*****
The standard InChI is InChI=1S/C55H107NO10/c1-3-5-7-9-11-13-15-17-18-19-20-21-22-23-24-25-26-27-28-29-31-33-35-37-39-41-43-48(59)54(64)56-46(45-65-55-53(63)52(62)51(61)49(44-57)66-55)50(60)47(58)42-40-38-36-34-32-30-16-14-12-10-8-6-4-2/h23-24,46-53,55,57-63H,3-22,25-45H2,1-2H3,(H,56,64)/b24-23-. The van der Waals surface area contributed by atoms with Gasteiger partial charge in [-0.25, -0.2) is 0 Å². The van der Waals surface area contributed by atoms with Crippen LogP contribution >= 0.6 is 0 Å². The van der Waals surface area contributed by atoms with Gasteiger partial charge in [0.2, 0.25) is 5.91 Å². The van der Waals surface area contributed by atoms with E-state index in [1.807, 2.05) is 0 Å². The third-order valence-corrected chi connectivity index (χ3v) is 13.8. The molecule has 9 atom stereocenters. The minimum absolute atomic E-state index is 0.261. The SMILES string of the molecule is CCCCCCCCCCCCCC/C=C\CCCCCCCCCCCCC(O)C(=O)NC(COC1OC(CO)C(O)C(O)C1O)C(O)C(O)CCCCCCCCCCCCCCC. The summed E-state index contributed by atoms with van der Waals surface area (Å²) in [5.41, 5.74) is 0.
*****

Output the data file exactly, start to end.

The standard InChI is InChI=1S/C55H107NO10/c1-3-5-7-9-11-13-15-17-18-19-20-21-22-23-24-25-26-27-28-29-31-33-35-37-39-41-43-48(59)54(64)56-46(45-65-55-53(63)52(62)51(61)49(44-57)66-55)50(60)47(58)42-40-38-36-34-32-30-16-14-12-10-8-6-4-2/h23-24,46-53,55,57-63H,3-22,25-45H2,1-2H3,(H,56,64)/b24-23-. The van der Waals surface area contributed by atoms with Gasteiger partial charge in [-0.25, -0.2) is 0 Å². The van der Waals surface area contributed by atoms with Crippen LogP contribution >= 0.6 is 0 Å². The van der Waals surface area contributed by atoms with Gasteiger partial charge in [0.2, 0.25) is 5.91 Å². The van der Waals surface area contributed by atoms with E-state index in [1.807, 2.05) is 0 Å². The third-order valence-corrected chi connectivity index (χ3v) is 13.8. The molecule has 9 atom stereocenters. The minimum absolute atomic E-state index is 0.261. The SMILES string of the molecule is CCCCCCCCCCCCCC/C=C\CCCCCCCCCCCCC(O)C(=O)NC(COC1OC(CO)C(O)C(O)C1O)C(O)C(O)CCCCCCCCCCCCCCC. The summed E-state index contributed by atoms with van der Waals surface area (Å²) in [5.41, 5.74) is 0.